Former RBI Governor Raghuram Rajan praised the Andhra Pradesh government over one very key aspect related to development while giving his most significant speech about India since departing the central bank in September 2016.
Throughout the hour-long speech, Rajan had spoken about the need for India to have high-quality infrastructure, for the economic growth it results in, and while addressing the need, he asked, "There's a need for infrastructure. Why aren't we doing more?"
He answered the question himself, putting forth that one of the key bottlenecks is land acquisition, which isn't just a problem in India:
"We simply can't acquire land in an effective way. Now the problem isn't an easy one. India has a very high density of population -- a density that is equal to some of the more denser parts of Europe. Try building a highway in Europe, today you simply won't be able to do it, 'not in my backyard' (people would say)", Rajan said.
He continued, "Well this is what happens in India. Once you want to build a highway, you have to acquire land. Who are you going to acquire land from? Immediately, politicians & civil society senses an opportunity and everyone's fighting for the farmer. It becomes very hard to acquire land. We need a sensible process of land acquisition which protects the rights of the people whose land is being acquired but doesn't depend on too much government capacity to acquire that land."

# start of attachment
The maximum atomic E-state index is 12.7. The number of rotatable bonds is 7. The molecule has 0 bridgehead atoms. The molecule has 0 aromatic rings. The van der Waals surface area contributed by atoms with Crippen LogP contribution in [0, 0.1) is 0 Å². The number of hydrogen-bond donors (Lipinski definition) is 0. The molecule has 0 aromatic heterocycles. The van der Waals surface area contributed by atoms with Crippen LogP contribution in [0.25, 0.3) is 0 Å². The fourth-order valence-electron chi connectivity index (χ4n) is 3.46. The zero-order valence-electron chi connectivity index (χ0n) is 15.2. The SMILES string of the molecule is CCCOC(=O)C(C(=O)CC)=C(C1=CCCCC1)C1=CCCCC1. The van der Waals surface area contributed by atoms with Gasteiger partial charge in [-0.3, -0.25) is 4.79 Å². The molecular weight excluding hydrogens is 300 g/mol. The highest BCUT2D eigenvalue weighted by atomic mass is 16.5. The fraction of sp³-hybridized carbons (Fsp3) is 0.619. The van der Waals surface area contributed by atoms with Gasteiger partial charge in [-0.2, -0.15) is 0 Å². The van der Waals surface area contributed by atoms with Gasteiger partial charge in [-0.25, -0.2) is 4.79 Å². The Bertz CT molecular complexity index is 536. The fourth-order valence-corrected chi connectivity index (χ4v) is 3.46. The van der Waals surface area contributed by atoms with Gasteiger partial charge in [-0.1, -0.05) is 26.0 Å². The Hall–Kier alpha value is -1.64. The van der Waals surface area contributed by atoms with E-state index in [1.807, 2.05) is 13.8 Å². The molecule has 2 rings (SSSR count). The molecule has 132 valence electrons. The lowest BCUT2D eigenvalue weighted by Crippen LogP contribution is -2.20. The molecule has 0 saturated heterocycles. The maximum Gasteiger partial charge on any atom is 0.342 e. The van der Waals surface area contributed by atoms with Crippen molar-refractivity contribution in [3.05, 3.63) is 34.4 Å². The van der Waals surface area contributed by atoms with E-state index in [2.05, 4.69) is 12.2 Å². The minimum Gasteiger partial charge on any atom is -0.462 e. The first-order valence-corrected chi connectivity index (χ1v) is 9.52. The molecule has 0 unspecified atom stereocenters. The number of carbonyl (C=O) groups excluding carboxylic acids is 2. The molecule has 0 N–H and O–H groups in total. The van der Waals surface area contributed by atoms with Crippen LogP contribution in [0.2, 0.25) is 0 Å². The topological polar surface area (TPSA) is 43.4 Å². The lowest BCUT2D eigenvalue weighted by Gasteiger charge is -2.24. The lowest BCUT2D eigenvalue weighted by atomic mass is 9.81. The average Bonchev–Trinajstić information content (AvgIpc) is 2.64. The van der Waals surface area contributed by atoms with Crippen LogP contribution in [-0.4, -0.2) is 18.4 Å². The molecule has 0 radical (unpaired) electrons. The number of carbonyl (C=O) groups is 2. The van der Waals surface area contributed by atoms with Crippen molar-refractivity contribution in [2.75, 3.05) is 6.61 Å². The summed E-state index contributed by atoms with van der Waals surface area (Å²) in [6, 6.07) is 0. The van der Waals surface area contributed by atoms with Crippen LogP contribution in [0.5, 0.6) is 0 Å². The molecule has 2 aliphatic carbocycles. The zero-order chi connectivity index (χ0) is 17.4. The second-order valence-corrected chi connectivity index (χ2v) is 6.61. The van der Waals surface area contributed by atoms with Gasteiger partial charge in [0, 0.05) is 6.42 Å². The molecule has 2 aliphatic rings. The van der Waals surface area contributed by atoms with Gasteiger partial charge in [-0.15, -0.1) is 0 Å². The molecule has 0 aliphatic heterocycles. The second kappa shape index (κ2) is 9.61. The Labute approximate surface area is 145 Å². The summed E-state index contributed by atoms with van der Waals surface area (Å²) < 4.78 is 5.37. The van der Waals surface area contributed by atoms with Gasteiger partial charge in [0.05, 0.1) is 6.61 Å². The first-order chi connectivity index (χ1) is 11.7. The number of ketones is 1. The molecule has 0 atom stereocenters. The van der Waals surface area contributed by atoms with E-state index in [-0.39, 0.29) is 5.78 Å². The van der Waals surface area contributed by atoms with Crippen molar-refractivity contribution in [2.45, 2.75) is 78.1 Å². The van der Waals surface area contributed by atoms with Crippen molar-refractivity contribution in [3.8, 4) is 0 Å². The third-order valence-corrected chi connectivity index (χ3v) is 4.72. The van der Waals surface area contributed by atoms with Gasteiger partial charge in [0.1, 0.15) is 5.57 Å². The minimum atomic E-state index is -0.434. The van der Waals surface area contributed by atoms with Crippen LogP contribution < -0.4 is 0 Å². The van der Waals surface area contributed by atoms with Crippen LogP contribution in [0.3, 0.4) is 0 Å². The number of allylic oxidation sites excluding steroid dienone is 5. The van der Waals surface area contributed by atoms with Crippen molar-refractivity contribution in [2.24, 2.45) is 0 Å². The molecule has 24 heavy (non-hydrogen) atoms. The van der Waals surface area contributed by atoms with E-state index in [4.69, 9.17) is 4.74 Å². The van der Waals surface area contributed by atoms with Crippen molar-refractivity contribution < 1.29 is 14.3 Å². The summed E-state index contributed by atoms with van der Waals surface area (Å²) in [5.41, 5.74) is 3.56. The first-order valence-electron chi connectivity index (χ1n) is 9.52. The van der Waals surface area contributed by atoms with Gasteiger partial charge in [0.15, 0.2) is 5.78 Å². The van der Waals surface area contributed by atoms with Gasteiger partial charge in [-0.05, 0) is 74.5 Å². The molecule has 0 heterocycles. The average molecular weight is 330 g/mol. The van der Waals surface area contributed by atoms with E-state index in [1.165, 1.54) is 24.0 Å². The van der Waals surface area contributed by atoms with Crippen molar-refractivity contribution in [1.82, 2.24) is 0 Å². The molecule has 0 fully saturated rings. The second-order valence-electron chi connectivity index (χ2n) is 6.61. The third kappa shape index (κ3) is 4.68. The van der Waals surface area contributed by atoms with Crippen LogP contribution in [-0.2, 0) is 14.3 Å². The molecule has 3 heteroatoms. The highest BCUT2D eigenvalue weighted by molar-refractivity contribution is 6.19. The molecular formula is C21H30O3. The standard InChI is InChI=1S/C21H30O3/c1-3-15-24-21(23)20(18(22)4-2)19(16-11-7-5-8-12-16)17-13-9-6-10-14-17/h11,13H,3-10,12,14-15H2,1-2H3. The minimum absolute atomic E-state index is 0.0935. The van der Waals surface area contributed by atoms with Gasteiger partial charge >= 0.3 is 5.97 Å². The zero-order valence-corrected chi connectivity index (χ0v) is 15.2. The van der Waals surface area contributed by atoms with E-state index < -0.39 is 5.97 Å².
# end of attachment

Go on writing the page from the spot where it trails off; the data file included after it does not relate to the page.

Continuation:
Rajan then spoke about the current land acquisition bill: "The land acquisition bill that we have -- remember we don't need to acquire all the land some of it is anyway sold privately, it's the holdouts you want to acquire land from -- but the land acquisition bill we have today is simply not operational. It can't be for the kind of government capacity that we have, we can't actually acquire the land."
He proceeded to spell out a method that could work, and gave an example: "What we need is an easier system to operate -- one which recognises limits on government capacity but also recognises that the people selling the land often can be duped and we need to protect them. There are some practices emerging in India that are working quite well. For example, Telangana (he presumably meant Andhra Pradesh, which has been hailed for this) acquired land for its capital (Amaravati) by essentially promising the farmers who gave the land by essentially promising farmers who gave the land 'you give me 5 acres, I will give you back 2 acres of developed land'. Essentially what they acquired is an equity state. We need to think more about such types of structures"